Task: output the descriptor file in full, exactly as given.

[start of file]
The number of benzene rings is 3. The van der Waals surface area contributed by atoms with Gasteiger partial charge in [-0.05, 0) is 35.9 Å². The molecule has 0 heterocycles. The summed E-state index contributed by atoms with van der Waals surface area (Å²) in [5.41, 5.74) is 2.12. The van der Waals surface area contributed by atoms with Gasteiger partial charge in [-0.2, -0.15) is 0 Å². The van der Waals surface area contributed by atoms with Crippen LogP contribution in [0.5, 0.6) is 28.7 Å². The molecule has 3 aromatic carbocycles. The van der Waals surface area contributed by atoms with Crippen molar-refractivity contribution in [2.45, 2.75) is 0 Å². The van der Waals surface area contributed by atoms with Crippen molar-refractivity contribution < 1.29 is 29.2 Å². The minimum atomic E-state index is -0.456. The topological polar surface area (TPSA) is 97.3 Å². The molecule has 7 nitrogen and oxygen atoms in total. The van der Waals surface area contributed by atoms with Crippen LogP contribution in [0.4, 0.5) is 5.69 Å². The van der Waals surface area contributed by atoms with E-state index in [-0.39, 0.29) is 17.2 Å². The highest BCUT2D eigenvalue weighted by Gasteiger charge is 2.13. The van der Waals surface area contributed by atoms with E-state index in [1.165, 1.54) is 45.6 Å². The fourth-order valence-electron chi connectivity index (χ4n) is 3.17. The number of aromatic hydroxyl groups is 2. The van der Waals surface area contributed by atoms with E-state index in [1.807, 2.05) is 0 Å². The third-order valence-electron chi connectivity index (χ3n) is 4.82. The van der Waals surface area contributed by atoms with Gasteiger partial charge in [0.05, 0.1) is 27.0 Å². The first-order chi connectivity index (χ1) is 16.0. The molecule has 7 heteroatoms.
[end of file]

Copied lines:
The number of benzene rings is 3. The van der Waals surface area contributed by atoms with Gasteiger partial charge in [-0.05, 0) is 35.9 Å². The molecule has 0 heterocycles. The summed E-state index contributed by atoms with van der Waals surface area (Å²) in [5.41, 5.74) is 2.12. The van der Waals surface area contributed by atoms with Gasteiger partial charge in [-0.2, -0.15) is 0 Å². The van der Waals surface area contributed by atoms with Crippen LogP contribution in [0.5, 0.6) is 28.7 Å². The molecule has 3 aromatic carbocycles. The van der Waals surface area contributed by atoms with Crippen molar-refractivity contribution in [2.45, 2.75) is 0 Å². The van der Waals surface area contributed by atoms with Crippen molar-refractivity contribution < 1.29 is 29.2 Å². The minimum atomic E-state index is -0.456. The topological polar surface area (TPSA) is 97.3 Å². The molecule has 7 nitrogen and oxygen atoms in total. The van der Waals surface area contributed by atoms with Crippen LogP contribution in [0.4, 0.5) is 5.69 Å². The van der Waals surface area contributed by atoms with E-state index in [-0.39, 0.29) is 17.2 Å². The highest BCUT2D eigenvalue weighted by Gasteiger charge is 2.13. The van der Waals surface area contributed by atoms with E-state index in [1.165, 1.54) is 45.6 Å². The fourth-order valence-electron chi connectivity index (χ4n) is 3.17. The number of aromatic hydroxyl groups is 2. The van der Waals surface area contributed by atoms with E-state index in [1.807, 2.05) is 0 Å². The third-order valence-electron chi connectivity index (χ3n) is 4.82. The van der Waals surface area contributed by atoms with Gasteiger partial charge in [0.05, 0.1) is 27.0 Å². The first-order chi connectivity index (χ1) is 16.0. The molecule has 7 heteroatoms.